Career Profile: Steve Penson, Data Scientist, Humanitarian Analysis Organisation and MapAction

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Career profile

Steve studied for a Bachelor’s Degree in Geography at the University of Sheffield and is now a data scientist at a humanitarian analysis organisation and MapAction.

How did you get into your current line of work?

I developed Geographic Information Systems (GIS), data and consultancy skills through working for consultancy companies in Cambridge and London, mainly focused on the water sector. I became involved in the humanitarian sector through Missing Maps, followed by MapAction. I was recommended my current Data Science role through the MapAction network.

What does an average day involve in your job?

  • System design and implementation – Designing, developing and implementing systems, processes and tools to support the humanitarian analysis team in their quantitative and qualitative analysis of global humanitarian crises – ensuring information is presented in a consistent, timely and accurate way through optimising data input, data flow and data visualisation processes.
  • Analysis – Internal and external technical support for data, GIS and earth observation analysis challenges.
  • Project managemennt and data strategy – working with the data team to ensure data projects remain aligned and feed into the wider humanitarian analysis data ecosystem.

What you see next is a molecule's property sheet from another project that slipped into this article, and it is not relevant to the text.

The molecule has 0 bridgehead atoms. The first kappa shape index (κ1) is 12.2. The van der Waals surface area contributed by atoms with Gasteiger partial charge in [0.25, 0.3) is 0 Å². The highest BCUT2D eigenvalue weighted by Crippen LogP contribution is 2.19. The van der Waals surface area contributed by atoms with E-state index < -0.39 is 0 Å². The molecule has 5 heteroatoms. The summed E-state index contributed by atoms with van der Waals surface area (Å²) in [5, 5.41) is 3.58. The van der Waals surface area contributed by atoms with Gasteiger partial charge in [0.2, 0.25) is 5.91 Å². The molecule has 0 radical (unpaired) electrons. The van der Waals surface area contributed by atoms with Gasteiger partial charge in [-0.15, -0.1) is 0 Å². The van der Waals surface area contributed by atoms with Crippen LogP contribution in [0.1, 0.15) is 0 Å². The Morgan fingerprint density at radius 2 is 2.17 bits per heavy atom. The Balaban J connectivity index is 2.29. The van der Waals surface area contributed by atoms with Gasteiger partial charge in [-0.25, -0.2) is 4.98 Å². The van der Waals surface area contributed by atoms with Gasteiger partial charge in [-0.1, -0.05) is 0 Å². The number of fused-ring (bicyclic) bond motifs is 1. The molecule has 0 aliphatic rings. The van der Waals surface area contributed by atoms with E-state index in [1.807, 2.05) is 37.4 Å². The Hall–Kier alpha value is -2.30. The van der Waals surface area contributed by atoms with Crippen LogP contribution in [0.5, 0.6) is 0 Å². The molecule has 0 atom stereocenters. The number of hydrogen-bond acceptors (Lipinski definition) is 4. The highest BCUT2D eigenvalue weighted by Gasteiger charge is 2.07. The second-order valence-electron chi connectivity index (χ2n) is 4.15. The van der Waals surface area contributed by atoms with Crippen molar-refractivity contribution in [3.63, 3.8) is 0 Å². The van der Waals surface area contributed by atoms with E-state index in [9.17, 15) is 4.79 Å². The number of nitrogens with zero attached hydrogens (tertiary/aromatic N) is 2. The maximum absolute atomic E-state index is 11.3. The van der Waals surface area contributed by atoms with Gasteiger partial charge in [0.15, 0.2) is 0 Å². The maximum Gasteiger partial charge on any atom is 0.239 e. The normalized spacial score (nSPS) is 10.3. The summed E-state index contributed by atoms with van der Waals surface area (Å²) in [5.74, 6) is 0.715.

• Partner engagement – establishing partnerships with humanitarian and tech organisations to support the development of new and impactful humanitarian analysis techniques.
  • Stakeholder management – ensuring key stakeholders are kept up to date with projects and work alongside to ensure an impactful implementation of projects.

What sorts of data and data software skills do you need in your job?

  • Database management
  • GIS
  • Systems thinking
  • SQL
  • Python

How and when have you developed your data skills so far?

The majority of my data skills have been developed on the job – this has given me invaluable real-world scenarios work on. Technical and soft skills training have also been offered through employers.

What skills do you need to use alongside your data skills in your job?

  • Soft skills are vital when communicating with non-technical stakeholders
  • Communications and influencing skills
  • Stakeholder management
  • Critical and strategic thinking

What advice would you give undergraduates aspiring to a data-related career in the global development sector?

  • Look for something that interests you that makes you stand out – in my case this was through Missing Maps and MapAction.
  • Network and develop relationships with other people within your sector of interest – you never know how these relationships could turn into a new opportunity.
  • I developed skills outside of the sector and made the move across once I had developed a specialism in GIS.
  • Developing both technical and softer consultancy skills within the private sector has proved invaluable.

A common route for working in the International Development sector appears to be to start as an intern and work up. However, gaining experience and expertise in the private sector then moving across is also a very valid option -disadvantages for this route are the work may be less towards your interest and constrained by profit margins, advantages are the private sector can offer more opportunities for training and development and provide technical and soft skills which are highly transferable and valuable for work in international development.

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